A recent Bloomberg report on Apple’s RF ambitions is probably not as earth shaking as it seems. That being said, Apple appears to have some very big, tantalizing ambitions for pushing what is possible with communications.
The auto industry has a difficult relationship with semiconductors. Building their own chips is probably not a solution.
We ran the numbers on Apple Car and they look highly achievable at any price. The key to success will be their ability to inspire buyers to upgrade their purchase decision, to stretch a bit. Apple did this in electronics, will the magic transfer to cars?
If Nvidia cannot buy Arm – the company is probably an IPO candidate, or possibly the target of a consortium of competing buyers with a private equity company providing arms length governance.
AWS announced updates to two of its chips last week. And while we wonder why they didn’t announce more, their new chips demonstrate just how serious they are about rolling their own silicon (and how big Intel’s problems are).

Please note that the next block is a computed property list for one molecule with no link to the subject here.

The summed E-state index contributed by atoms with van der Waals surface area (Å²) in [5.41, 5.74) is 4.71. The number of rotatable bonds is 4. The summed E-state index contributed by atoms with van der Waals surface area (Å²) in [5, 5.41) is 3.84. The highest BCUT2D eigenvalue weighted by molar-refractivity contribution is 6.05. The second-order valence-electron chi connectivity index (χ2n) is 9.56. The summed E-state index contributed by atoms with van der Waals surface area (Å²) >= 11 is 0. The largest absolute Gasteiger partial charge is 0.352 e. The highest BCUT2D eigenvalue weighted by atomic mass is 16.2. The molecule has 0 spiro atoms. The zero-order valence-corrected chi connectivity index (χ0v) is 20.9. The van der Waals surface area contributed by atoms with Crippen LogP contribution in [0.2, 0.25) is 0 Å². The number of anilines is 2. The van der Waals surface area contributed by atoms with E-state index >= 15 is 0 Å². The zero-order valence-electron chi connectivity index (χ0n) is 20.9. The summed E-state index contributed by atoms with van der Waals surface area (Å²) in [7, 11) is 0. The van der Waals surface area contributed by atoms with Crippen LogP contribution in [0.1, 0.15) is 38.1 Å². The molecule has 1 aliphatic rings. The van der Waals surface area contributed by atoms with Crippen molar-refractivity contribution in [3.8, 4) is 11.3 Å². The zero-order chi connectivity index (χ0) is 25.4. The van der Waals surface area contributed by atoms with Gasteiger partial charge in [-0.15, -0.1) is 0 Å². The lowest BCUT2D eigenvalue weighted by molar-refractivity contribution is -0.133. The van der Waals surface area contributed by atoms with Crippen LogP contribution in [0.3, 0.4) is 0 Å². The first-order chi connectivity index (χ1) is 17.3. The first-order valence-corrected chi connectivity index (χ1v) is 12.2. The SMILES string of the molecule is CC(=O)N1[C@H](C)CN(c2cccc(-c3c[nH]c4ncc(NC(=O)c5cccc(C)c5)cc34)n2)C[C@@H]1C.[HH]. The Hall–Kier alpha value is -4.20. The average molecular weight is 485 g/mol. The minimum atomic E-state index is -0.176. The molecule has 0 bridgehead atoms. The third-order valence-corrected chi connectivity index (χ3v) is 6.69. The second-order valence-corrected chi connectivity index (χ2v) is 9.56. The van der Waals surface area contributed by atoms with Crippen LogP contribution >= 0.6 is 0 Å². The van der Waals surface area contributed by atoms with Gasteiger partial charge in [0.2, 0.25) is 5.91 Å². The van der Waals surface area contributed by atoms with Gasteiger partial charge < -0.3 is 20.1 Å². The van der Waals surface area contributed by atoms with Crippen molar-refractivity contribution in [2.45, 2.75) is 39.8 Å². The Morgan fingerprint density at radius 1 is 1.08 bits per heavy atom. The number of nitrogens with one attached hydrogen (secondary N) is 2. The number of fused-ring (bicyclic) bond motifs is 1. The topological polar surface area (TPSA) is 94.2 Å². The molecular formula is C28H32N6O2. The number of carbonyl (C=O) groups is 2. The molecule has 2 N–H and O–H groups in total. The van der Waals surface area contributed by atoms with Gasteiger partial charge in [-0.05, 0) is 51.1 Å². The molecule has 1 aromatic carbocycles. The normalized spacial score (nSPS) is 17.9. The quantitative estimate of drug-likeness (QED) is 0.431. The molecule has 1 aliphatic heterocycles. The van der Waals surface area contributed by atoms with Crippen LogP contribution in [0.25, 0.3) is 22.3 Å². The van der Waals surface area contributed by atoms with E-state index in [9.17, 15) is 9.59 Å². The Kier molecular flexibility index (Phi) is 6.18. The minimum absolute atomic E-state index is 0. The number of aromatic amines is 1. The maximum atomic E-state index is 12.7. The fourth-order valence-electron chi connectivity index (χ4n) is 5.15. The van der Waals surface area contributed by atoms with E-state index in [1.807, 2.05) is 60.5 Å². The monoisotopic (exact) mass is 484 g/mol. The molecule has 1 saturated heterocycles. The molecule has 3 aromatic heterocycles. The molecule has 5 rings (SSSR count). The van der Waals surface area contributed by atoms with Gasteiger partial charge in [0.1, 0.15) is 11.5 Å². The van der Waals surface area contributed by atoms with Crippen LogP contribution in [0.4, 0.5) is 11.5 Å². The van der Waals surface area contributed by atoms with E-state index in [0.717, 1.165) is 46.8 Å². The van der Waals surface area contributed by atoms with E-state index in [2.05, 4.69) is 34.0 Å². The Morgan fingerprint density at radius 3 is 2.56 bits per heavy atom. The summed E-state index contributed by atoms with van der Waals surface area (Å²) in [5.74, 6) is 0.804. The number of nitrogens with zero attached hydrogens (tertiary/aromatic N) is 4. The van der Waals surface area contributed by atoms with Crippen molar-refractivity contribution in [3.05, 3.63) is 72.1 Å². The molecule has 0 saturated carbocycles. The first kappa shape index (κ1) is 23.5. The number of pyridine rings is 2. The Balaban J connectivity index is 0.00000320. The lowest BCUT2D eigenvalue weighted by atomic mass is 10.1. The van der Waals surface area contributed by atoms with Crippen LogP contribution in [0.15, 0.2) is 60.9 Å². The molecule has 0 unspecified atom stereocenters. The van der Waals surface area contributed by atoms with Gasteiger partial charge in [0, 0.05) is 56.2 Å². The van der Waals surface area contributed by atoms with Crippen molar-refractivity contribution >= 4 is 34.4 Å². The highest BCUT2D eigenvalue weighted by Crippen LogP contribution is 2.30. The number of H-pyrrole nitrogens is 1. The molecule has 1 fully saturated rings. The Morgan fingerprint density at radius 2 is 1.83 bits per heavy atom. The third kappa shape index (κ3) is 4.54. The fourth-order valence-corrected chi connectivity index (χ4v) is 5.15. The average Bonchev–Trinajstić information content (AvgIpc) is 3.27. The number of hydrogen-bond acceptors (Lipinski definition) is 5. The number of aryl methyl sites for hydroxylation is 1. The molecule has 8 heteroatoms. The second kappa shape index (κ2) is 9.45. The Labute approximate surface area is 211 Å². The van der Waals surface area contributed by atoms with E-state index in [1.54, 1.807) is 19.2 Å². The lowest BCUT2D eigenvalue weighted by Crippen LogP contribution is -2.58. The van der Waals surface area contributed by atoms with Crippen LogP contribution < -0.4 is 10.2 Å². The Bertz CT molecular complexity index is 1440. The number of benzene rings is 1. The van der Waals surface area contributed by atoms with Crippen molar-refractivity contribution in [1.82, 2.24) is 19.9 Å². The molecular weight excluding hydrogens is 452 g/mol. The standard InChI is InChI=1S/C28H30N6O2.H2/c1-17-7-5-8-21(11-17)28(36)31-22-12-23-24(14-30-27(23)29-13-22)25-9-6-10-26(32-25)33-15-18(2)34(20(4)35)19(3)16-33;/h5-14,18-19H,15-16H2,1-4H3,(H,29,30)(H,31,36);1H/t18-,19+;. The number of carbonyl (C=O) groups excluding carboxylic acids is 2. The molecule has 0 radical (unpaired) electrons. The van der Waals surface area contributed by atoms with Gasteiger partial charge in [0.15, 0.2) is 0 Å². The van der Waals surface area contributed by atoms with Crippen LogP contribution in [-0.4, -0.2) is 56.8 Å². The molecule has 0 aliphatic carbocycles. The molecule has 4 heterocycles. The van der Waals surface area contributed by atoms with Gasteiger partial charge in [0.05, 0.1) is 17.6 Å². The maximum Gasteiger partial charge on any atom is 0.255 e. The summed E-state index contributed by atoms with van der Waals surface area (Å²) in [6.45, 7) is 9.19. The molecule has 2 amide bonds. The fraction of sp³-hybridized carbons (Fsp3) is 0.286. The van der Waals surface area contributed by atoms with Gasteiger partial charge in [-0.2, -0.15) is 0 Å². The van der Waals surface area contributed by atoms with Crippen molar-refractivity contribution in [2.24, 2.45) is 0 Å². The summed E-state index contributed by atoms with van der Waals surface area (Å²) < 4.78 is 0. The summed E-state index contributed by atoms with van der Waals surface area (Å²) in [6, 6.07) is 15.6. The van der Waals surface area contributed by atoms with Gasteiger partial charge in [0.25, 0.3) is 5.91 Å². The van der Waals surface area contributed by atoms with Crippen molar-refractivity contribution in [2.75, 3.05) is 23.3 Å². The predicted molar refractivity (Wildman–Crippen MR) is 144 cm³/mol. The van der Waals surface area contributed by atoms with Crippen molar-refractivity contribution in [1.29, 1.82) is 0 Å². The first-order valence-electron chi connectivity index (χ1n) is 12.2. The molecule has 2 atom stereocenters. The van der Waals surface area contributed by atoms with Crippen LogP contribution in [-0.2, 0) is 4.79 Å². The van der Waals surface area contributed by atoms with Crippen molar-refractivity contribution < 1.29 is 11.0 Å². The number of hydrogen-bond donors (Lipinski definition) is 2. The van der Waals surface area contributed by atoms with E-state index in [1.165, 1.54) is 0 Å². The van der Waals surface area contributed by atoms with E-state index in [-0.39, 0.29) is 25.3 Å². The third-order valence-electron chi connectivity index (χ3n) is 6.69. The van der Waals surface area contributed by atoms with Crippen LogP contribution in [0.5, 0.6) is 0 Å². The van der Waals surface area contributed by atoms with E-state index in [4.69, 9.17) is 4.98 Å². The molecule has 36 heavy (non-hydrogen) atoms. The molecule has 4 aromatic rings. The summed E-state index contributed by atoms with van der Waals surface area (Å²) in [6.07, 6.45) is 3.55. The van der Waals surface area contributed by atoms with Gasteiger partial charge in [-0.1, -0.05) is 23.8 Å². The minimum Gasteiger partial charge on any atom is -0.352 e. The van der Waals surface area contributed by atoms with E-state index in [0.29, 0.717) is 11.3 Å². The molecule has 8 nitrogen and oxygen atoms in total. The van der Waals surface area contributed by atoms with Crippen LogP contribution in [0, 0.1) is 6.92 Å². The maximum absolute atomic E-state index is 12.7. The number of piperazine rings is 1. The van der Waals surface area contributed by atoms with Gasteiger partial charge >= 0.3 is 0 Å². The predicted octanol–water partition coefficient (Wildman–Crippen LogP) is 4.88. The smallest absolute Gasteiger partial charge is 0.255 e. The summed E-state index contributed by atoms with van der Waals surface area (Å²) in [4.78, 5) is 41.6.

So far in this series, we have assumed that Apple is going to actually build a car, but there are many things that could go wrong and ultimately these will weigh heavily on a company that prides itself on being able to say no.
Even if the Apple Car is a failure, the supply chain work they have already done will dramatically alter the auto industry. If they deliver a compelling car, the incumbents are in trouble. And what happens if Apple launches with multiple models on day 1?
Apple can use its brand and its software to build a “Luxury” car, and use its supply chain to build that car for less, effectively re-segmenting the industry to maximize profit, not market share.
We are going to explore how Apple can extract and redistribute value in the Autos. First, we look at what Apple is best at.
Qualcomm’s investor day unveiled the company’s new positioning around edge devices, a strategy which allows them to repurpose existing products for a much wider array of customers.